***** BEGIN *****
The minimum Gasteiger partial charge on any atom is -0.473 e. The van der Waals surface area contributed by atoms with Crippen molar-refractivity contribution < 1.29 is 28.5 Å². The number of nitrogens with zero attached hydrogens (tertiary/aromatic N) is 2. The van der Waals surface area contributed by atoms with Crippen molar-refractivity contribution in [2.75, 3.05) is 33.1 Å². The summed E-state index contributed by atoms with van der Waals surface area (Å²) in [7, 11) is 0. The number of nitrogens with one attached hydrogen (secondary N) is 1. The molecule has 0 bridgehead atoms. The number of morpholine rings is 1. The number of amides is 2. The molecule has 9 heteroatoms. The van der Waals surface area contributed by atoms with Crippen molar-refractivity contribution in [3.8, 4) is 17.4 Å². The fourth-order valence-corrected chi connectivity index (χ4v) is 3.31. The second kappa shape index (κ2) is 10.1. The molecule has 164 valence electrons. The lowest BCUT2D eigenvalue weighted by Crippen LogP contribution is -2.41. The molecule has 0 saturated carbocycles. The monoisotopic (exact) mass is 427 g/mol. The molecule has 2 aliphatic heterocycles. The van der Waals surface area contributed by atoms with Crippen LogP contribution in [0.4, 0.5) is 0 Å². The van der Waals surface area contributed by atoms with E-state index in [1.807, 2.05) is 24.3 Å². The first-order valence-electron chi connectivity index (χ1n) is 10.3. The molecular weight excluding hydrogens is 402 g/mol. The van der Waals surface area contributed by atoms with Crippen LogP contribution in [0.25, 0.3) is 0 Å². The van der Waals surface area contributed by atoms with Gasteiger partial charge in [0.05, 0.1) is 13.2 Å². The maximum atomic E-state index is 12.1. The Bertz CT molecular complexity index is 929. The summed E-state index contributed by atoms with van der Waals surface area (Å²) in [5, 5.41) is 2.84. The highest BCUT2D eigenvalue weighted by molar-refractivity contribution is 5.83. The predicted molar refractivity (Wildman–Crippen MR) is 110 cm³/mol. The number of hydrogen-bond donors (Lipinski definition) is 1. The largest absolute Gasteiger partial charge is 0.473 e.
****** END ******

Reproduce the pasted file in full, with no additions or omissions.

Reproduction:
The minimum Gasteiger partial charge on any atom is -0.473 e. The van der Waals surface area contributed by atoms with Crippen molar-refractivity contribution < 1.29 is 28.5 Å². The number of nitrogens with zero attached hydrogens (tertiary/aromatic N) is 2. The van der Waals surface area contributed by atoms with Crippen molar-refractivity contribution in [2.75, 3.05) is 33.1 Å². The summed E-state index contributed by atoms with van der Waals surface area (Å²) in [7, 11) is 0. The number of nitrogens with one attached hydrogen (secondary N) is 1. The molecule has 0 bridgehead atoms. The number of morpholine rings is 1. The number of amides is 2. The molecule has 9 heteroatoms. The van der Waals surface area contributed by atoms with Crippen molar-refractivity contribution in [3.8, 4) is 17.4 Å². The fourth-order valence-corrected chi connectivity index (χ4v) is 3.31. The second kappa shape index (κ2) is 10.1. The molecule has 164 valence electrons. The lowest BCUT2D eigenvalue weighted by Crippen LogP contribution is -2.41. The molecule has 0 saturated carbocycles. The monoisotopic (exact) mass is 427 g/mol. The molecule has 2 aliphatic heterocycles. The van der Waals surface area contributed by atoms with Crippen LogP contribution in [0.4, 0.5) is 0 Å². The van der Waals surface area contributed by atoms with E-state index in [1.807, 2.05) is 24.3 Å². The first-order valence-electron chi connectivity index (χ1n) is 10.3. The molecular weight excluding hydrogens is 402 g/mol. The van der Waals surface area contributed by atoms with Crippen LogP contribution in [0.25, 0.3) is 0 Å². The van der Waals surface area contributed by atoms with Gasteiger partial charge in [0.05, 0.1) is 13.2 Å². The maximum atomic E-state index is 12.1. The Bertz CT molecular complexity index is 929. The summed E-state index contributed by atoms with van der Waals surface area (Å²) in [5, 5.41) is 2.84. The highest BCUT2D eigenvalue weighted by molar-refractivity contribution is 5.83. The predicted molar refractivity (Wildman–Crippen MR) is 110 cm³/mol. The number of hydrogen-bond donors (Lipinski definition) is 1. The largest absolute Gasteiger partial charge is 0.473 e.